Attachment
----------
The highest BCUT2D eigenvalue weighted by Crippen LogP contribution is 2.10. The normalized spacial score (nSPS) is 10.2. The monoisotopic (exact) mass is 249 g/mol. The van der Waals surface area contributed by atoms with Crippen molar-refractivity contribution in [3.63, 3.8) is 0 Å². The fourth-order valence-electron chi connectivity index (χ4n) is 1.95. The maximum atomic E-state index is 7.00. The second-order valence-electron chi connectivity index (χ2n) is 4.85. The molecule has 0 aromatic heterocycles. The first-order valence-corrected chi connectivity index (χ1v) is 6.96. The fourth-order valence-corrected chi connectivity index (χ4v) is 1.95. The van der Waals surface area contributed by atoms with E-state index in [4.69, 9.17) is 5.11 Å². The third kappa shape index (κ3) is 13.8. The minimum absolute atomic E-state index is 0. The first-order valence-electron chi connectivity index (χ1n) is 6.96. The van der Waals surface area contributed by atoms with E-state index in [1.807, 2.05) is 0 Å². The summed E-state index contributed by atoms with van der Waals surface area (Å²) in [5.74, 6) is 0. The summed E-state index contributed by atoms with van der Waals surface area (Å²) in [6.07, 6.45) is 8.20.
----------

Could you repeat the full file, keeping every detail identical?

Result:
The highest BCUT2D eigenvalue weighted by Crippen LogP contribution is 2.10. The normalized spacial score (nSPS) is 10.2. The monoisotopic (exact) mass is 249 g/mol. The van der Waals surface area contributed by atoms with Crippen molar-refractivity contribution in [3.63, 3.8) is 0 Å². The fourth-order valence-electron chi connectivity index (χ4n) is 1.95. The maximum atomic E-state index is 7.00. The second-order valence-electron chi connectivity index (χ2n) is 4.85. The molecule has 0 aromatic heterocycles. The first-order valence-corrected chi connectivity index (χ1v) is 6.96. The fourth-order valence-corrected chi connectivity index (χ4v) is 1.95. The van der Waals surface area contributed by atoms with E-state index in [4.69, 9.17) is 5.11 Å². The third kappa shape index (κ3) is 13.8. The minimum absolute atomic E-state index is 0. The first-order valence-electron chi connectivity index (χ1n) is 6.96. The van der Waals surface area contributed by atoms with E-state index in [1.807, 2.05) is 0 Å². The summed E-state index contributed by atoms with van der Waals surface area (Å²) in [5.74, 6) is 0. The summed E-state index contributed by atoms with van der Waals surface area (Å²) in [6.07, 6.45) is 8.20.